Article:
Jesse’s revolt against Walter was a response to his mentor’s repeated, shocking, obtuse betrayals. But it was also a revolt against being someone else’s tool—making it all the more dreadful when he ended up as Hank’s tool in a war against his brother-in-law, and then as Todd’s tool, chained up in another superlab. When he breaks out tonight, it’s the most thrilling moment we’ve been allowed to share with him in months. For a moment, it seems that Todd has underestimated him, and that Jesse has learned from Walter the art of improvisation with whatever is at hand (in this case, the paper clip on the picture of Andrea and Brock). Captured after a horribly fleeting taste of freedom, Jesse refuses to cook anymore… but then he’s reminded, brutally, that caring about something inevitably allows those who care about nothing but themselves to reduce you to a mere tool hanging in their workshop.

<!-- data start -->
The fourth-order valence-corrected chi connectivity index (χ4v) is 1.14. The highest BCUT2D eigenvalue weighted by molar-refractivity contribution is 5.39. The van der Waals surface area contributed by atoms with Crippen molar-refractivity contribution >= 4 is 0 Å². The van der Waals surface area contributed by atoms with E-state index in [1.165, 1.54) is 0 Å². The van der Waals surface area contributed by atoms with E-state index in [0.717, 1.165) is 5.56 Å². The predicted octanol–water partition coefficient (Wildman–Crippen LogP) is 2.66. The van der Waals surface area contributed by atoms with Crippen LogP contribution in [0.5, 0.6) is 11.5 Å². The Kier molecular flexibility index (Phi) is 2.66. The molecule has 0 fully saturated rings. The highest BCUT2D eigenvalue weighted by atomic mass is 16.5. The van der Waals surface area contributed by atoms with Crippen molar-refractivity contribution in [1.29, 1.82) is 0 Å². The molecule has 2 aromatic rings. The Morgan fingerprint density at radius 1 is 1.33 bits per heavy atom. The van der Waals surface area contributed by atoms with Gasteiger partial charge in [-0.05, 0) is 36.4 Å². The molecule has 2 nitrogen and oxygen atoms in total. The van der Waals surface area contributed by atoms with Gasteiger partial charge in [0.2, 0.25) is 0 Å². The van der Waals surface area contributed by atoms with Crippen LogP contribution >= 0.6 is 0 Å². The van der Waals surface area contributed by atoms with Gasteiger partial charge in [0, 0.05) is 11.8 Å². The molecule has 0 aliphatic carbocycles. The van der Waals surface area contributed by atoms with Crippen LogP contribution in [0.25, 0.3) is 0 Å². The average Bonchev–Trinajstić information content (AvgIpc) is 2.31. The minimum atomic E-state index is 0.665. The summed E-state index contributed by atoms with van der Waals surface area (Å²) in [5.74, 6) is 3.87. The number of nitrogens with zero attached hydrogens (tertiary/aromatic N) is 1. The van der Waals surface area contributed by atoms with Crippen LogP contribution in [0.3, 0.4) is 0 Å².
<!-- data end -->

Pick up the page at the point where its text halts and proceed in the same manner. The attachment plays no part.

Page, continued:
Todd is the only one who doesn’t mind being someone else’s tool. He eagerly adopted the role when the Heisenberg organization took him on. And now, he promises those for whom he works exactly what they most want; he is the tool, he asserts, that can get it for them. More money for Uncle Jack (“No matter how many millions you got, how do you turn your back on more?” he asks baldly). More money for Lydia (“I think we’re kind of mutually good,” he suggests before picking lint off her back like a primate grooming its mate). For Todd, being a tool is a means to an end, and he’s happy to play the role. It’s his in. Pretty soon, he’s exactly where he wants to be. Just imagine if Walter White had been self-effacing enough to play it that way with Gus or Mike instead of blustering, plotting, and provoking open warfare.